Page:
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The role of migration and domestic transmission in the spread of HIV-1 non-B subtypes in Switzerland


von Wyl, V; Kouyos, R D; Yerly, S; Böni, J; Shah, C; Bürgisser, P; Klimkait, T; Weber, R; Hirschel, B; Cavassini, M; Staehelin, C; Battegay, M; Vernazza, P L; Bernasconi, E; Ledergerber, B; Bonhoeffer, S; Günthard, H F (2011). The role of migration and domestic transmission in the spread of HIV-1 non-B subtypes in Switzerland. Journal of Infectious Diseases, 204(7):1095-1103.

Abstract

BACKGROUND:

By analyzing human immunodeficiency virus type 1 (HIV-1) pol sequences from the Swiss HIV Cohort Study (SHCS), we explored whether the prevalence of non-B subtypes reflects domestic transmission or migration patterns.
METHODS:

Swiss non-B sequences and sequences collected abroad were pooled to construct maximum likelihood trees, which were analyzed for Swiss-specific subepidemics, (subtrees including ≥80% Swiss sequences, bootstrap >70%; macroscale analysis) or evidence for domestic transmission (sequence pairs with genetic distance <1.5%, bootstrap ≥98%; microscale analysis).
RESULTS:

Of 8287 SHCS participants, 1732 (21%) were infected with non-B subtypes, of which A (n = 328), C (n = 272), CRF01_AE (n = 258), and CRF02_AG (n = 285) were studied further. The macroscale analysis revealed that 21% (A), 16% (C), 24% (CRF01_AE), and 28% (CRF02_AG) belonged to Swiss-specific subepidemics. The microscale analysis identified 26 possible transmission pairs: 3 (12%) including only homosexual Swiss men of white ethnicity; 3 (12%) including homosexual white men from Switzerland and partners from foreign countries; and 10 (38%) involving heterosexual white Swiss men and females of different nationality and predominantly nonwhite ethnicity.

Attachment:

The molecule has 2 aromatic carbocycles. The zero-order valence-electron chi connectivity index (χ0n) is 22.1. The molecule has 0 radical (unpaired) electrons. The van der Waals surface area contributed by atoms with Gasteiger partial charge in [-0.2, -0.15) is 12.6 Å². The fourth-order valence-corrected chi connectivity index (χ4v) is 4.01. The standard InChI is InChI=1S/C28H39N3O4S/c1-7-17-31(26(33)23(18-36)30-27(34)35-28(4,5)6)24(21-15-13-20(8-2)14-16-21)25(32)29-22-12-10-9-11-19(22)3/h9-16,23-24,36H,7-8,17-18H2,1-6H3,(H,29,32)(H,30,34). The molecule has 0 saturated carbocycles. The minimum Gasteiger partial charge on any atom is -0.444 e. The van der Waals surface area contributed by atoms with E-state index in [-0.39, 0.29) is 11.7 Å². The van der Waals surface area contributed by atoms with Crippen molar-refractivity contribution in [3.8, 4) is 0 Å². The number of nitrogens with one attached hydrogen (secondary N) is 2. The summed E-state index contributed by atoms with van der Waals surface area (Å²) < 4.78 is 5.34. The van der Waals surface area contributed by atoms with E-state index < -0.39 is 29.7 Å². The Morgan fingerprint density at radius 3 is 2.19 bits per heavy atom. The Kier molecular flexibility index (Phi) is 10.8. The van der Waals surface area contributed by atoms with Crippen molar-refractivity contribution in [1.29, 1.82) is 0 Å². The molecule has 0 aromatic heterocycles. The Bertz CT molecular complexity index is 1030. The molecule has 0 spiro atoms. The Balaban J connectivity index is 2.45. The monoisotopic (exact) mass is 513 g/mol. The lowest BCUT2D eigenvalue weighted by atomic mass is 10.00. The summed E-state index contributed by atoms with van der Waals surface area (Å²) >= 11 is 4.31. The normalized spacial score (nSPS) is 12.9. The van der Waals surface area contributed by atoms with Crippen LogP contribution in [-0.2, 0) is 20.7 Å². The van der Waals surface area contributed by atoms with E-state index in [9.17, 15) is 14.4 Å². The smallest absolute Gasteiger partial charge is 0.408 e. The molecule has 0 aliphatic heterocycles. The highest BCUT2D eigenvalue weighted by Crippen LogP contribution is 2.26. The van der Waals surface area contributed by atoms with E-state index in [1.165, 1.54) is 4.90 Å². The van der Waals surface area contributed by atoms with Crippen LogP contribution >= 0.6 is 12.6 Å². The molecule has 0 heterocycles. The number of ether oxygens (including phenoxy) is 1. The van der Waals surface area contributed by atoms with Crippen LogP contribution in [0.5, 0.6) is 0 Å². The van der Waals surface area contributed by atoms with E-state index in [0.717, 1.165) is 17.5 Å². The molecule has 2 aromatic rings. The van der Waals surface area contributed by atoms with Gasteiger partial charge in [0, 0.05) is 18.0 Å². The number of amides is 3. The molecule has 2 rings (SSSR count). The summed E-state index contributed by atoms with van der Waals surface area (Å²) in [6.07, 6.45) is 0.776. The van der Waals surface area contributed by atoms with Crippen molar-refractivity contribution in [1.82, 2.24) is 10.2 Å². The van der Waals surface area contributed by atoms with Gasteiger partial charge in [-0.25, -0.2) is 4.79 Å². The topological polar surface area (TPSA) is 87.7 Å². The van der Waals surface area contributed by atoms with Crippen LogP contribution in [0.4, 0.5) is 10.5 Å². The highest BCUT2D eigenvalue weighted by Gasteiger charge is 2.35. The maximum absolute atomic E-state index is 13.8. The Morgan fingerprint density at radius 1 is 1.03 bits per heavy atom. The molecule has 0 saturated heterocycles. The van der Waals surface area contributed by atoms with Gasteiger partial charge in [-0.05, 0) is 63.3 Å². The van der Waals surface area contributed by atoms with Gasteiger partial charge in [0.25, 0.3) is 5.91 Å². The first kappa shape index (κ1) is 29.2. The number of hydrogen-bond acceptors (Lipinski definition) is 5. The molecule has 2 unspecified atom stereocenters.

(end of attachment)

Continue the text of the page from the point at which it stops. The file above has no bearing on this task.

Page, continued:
CONCLUSIONS:

Of all non-B infections diagnosed in Switzerland, <25% could be prevented by domestic interventions. Awareness should be raised among immigrants and Swiss individuals with partners from high prevalence countries to contain the spread of non-B subtypes.

BACKGROUND:

By analyzing human immunodeficiency virus type 1 (HIV-1) pol sequences from the Swiss HIV Cohort Study (SHCS), we explored whether the prevalence of non-B subtypes reflects domestic transmission or migration patterns.
METHODS:

Swiss non-B sequences and sequences collected abroad were pooled to construct maximum likelihood trees, which were analyzed for Swiss-specific subepidemics, (subtrees including ≥80% Swiss sequences, bootstrap >70%; macroscale analysis) or evidence for domestic transmission (sequence pairs with genetic distance <1.5%, bootstrap ≥98%; microscale analysis).
RESULTS:

Of 8287 SHCS participants, 1732 (21%) were infected with non-B subtypes, of which A (n = 328), C (n = 272), CRF01_AE (n = 258), and CRF02_AG (n = 285) were studied further. The macroscale analysis revealed that 21% (A), 16% (C), 24% (CRF01_AE), and 28% (CRF02_AG) belonged to Swiss-specific subepidemics. The microscale analysis identified 26 possible transmission pairs: 3 (12%) including only homosexual Swiss men of white ethnicity; 3 (12%) including homosexual white men from Switzerland and partners from foreign countries; and 10 (38%) involving heterosexual white Swiss men and females of different nationality and predominantly nonwhite ethnicity.
CONCLUSIONS:

Of all non-B infections diagnosed in Switzerland, <25% could be prevented by domestic interventions. Awareness should be raised among immigrants and Swiss individuals with partners from high prevalence countries to contain the spread of non-B subtypes.

Citations

31 citations in Web of Science®
30 citations in Scopus®
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Additional indexing

Item Type:Journal Article, refereed, original work
Communities & Collections:04 Faculty of Medicine > Institute of Medical Virology
04 Faculty of Medicine > University Hospital Zurich > Clinic for Infectious Diseases
Dewey Decimal Classification:570 Life sciences; biology
610 Medicine & health
Language:English
Date:2011
Deposited On:12 Jan 2012 21:52
Last Modified:05 Apr 2016 15:21
Publisher:University of Chicago Press
ISSN:0022-1899
Publisher DOI:10.1093/infdis/jir491
PubMed ID:21881125

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